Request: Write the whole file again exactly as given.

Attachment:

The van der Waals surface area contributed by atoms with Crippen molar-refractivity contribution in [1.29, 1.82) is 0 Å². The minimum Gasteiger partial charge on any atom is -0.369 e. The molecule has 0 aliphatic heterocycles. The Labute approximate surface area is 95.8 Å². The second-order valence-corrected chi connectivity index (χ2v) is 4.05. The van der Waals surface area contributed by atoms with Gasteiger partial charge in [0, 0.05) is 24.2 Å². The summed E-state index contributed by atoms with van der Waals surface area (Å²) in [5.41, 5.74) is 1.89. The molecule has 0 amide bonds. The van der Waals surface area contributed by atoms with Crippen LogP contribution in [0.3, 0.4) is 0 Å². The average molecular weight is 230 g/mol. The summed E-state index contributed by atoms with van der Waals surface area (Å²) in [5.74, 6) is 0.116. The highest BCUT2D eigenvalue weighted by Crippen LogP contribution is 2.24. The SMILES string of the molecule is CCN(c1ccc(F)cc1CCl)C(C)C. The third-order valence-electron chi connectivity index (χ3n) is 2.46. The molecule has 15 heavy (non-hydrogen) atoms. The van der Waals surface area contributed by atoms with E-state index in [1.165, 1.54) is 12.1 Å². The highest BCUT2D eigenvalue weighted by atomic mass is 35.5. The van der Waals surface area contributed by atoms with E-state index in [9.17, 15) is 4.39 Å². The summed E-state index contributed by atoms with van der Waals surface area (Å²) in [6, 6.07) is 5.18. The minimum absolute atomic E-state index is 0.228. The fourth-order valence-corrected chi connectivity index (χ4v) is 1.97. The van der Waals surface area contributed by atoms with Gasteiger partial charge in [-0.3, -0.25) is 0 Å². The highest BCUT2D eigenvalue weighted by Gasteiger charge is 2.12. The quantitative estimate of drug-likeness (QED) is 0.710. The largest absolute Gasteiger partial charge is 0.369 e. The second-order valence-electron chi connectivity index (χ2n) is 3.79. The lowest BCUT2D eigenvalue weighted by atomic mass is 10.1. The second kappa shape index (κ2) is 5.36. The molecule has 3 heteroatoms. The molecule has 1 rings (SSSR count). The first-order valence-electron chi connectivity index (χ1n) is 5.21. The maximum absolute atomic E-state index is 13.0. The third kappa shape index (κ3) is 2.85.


The van der Waals surface area contributed by atoms with Crippen molar-refractivity contribution in [1.29, 1.82) is 0 Å². The minimum Gasteiger partial charge on any atom is -0.369 e. The molecule has 0 aliphatic heterocycles. The Labute approximate surface area is 95.8 Å². The second-order valence-corrected chi connectivity index (χ2v) is 4.05. The van der Waals surface area contributed by atoms with Gasteiger partial charge in [0, 0.05) is 24.2 Å². The summed E-state index contributed by atoms with van der Waals surface area (Å²) in [5.41, 5.74) is 1.89. The molecule has 0 amide bonds. The van der Waals surface area contributed by atoms with Crippen LogP contribution in [0.3, 0.4) is 0 Å². The average molecular weight is 230 g/mol. The summed E-state index contributed by atoms with van der Waals surface area (Å²) in [5.74, 6) is 0.116. The highest BCUT2D eigenvalue weighted by Crippen LogP contribution is 2.24. The SMILES string of the molecule is CCN(c1ccc(F)cc1CCl)C(C)C. The third-order valence-electron chi connectivity index (χ3n) is 2.46. The molecule has 15 heavy (non-hydrogen) atoms. The van der Waals surface area contributed by atoms with E-state index in [1.165, 1.54) is 12.1 Å². The highest BCUT2D eigenvalue weighted by atomic mass is 35.5. The van der Waals surface area contributed by atoms with E-state index in [9.17, 15) is 4.39 Å². The summed E-state index contributed by atoms with van der Waals surface area (Å²) in [6, 6.07) is 5.18. The minimum absolute atomic E-state index is 0.228. The fourth-order valence-corrected chi connectivity index (χ4v) is 1.97. The van der Waals surface area contributed by atoms with Gasteiger partial charge in [-0.3, -0.25) is 0 Å². The highest BCUT2D eigenvalue weighted by Gasteiger charge is 2.12. The quantitative estimate of drug-likeness (QED) is 0.710. The largest absolute Gasteiger partial charge is 0.369 e. The second-order valence-electron chi connectivity index (χ2n) is 3.79. The lowest BCUT2D eigenvalue weighted by atomic mass is 10.1. The second kappa shape index (κ2) is 5.36. The molecule has 3 heteroatoms. The molecule has 1 rings (SSSR count). The first-order valence-electron chi connectivity index (χ1n) is 5.21. The maximum absolute atomic E-state index is 13.0. The third kappa shape index (κ3) is 2.85.